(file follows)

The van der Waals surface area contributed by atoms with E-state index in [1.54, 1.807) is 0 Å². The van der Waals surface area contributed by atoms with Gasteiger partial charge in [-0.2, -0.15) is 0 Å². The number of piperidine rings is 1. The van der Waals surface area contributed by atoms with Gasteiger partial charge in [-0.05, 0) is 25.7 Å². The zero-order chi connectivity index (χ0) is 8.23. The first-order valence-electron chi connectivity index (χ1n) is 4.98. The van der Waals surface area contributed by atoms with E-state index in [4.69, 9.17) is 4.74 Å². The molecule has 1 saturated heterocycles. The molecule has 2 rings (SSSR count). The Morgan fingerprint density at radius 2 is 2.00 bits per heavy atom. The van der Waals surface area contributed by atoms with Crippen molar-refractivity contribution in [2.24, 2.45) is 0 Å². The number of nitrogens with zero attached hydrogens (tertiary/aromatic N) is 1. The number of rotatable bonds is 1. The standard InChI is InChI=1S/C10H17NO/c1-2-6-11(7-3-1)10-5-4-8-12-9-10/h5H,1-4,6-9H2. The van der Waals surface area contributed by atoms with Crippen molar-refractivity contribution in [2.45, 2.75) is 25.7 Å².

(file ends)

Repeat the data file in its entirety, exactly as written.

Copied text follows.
The van der Waals surface area contributed by atoms with E-state index in [1.54, 1.807) is 0 Å². The van der Waals surface area contributed by atoms with Gasteiger partial charge in [-0.2, -0.15) is 0 Å². The number of piperidine rings is 1. The van der Waals surface area contributed by atoms with Gasteiger partial charge in [-0.05, 0) is 25.7 Å². The zero-order chi connectivity index (χ0) is 8.23. The first-order valence-electron chi connectivity index (χ1n) is 4.98. The van der Waals surface area contributed by atoms with E-state index in [4.69, 9.17) is 4.74 Å². The molecule has 1 saturated heterocycles. The molecule has 2 rings (SSSR count). The Morgan fingerprint density at radius 2 is 2.00 bits per heavy atom. The van der Waals surface area contributed by atoms with Crippen molar-refractivity contribution in [2.24, 2.45) is 0 Å². The number of nitrogens with zero attached hydrogens (tertiary/aromatic N) is 1. The number of rotatable bonds is 1. The standard InChI is InChI=1S/C10H17NO/c1-2-6-11(7-3-1)10-5-4-8-12-9-10/h5H,1-4,6-9H2. The van der Waals surface area contributed by atoms with Crippen molar-refractivity contribution in [2.45, 2.75) is 25.7 Å².